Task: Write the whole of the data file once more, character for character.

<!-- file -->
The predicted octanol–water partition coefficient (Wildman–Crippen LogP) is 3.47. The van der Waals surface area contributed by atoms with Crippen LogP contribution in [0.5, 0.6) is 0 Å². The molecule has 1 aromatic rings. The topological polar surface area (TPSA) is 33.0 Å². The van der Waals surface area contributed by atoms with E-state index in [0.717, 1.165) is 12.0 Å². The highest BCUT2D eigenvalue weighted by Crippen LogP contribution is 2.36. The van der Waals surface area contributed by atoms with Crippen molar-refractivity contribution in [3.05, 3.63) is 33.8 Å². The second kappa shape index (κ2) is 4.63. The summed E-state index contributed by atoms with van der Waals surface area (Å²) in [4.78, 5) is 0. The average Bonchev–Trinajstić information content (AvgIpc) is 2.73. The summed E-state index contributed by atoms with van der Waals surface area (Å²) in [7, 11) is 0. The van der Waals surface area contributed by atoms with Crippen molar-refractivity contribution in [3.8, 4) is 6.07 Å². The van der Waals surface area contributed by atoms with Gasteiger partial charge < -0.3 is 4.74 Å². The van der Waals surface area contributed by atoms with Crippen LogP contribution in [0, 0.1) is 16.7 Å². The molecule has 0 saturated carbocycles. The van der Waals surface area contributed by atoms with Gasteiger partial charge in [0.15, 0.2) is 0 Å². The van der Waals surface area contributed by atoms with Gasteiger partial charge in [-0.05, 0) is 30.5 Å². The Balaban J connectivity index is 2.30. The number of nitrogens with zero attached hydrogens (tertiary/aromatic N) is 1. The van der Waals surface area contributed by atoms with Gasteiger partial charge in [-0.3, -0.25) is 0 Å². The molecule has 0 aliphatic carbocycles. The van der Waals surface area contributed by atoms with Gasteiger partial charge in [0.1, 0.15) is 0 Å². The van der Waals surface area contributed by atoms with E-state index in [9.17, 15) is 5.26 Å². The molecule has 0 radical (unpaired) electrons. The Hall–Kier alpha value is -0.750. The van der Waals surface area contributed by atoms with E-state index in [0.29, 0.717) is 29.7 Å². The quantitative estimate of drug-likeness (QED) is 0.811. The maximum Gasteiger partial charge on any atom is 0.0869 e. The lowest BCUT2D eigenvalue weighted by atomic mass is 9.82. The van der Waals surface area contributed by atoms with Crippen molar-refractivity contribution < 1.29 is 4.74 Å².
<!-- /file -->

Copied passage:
The predicted octanol–water partition coefficient (Wildman–Crippen LogP) is 3.47. The van der Waals surface area contributed by atoms with Crippen LogP contribution in [0.5, 0.6) is 0 Å². The molecule has 1 aromatic rings. The topological polar surface area (TPSA) is 33.0 Å². The van der Waals surface area contributed by atoms with E-state index in [0.717, 1.165) is 12.0 Å². The highest BCUT2D eigenvalue weighted by Crippen LogP contribution is 2.36. The van der Waals surface area contributed by atoms with Crippen molar-refractivity contribution in [3.05, 3.63) is 33.8 Å². The second kappa shape index (κ2) is 4.63. The summed E-state index contributed by atoms with van der Waals surface area (Å²) in [4.78, 5) is 0. The average Bonchev–Trinajstić information content (AvgIpc) is 2.73. The summed E-state index contributed by atoms with van der Waals surface area (Å²) in [7, 11) is 0. The van der Waals surface area contributed by atoms with Crippen molar-refractivity contribution in [3.8, 4) is 6.07 Å². The van der Waals surface area contributed by atoms with Gasteiger partial charge < -0.3 is 4.74 Å². The van der Waals surface area contributed by atoms with Crippen LogP contribution in [0, 0.1) is 16.7 Å². The molecule has 0 saturated carbocycles. The van der Waals surface area contributed by atoms with Gasteiger partial charge in [0.15, 0.2) is 0 Å². The van der Waals surface area contributed by atoms with Gasteiger partial charge in [-0.05, 0) is 30.5 Å². The Balaban J connectivity index is 2.30. The number of nitrogens with zero attached hydrogens (tertiary/aromatic N) is 1. The van der Waals surface area contributed by atoms with Gasteiger partial charge in [-0.3, -0.25) is 0 Å². The molecule has 0 aliphatic carbocycles. The van der Waals surface area contributed by atoms with Gasteiger partial charge in [0.1, 0.15) is 0 Å². The van der Waals surface area contributed by atoms with E-state index in [9.17, 15) is 5.26 Å². The molecule has 0 radical (unpaired) electrons. The Hall–Kier alpha value is -0.750. The van der Waals surface area contributed by atoms with E-state index in [0.29, 0.717) is 29.7 Å². The quantitative estimate of drug-likeness (QED) is 0.811. The maximum Gasteiger partial charge on any atom is 0.0869 e. The lowest BCUT2D eigenvalue weighted by atomic mass is 9.82. The van der Waals surface area contributed by atoms with Crippen molar-refractivity contribution < 1.29 is 4.74 Å².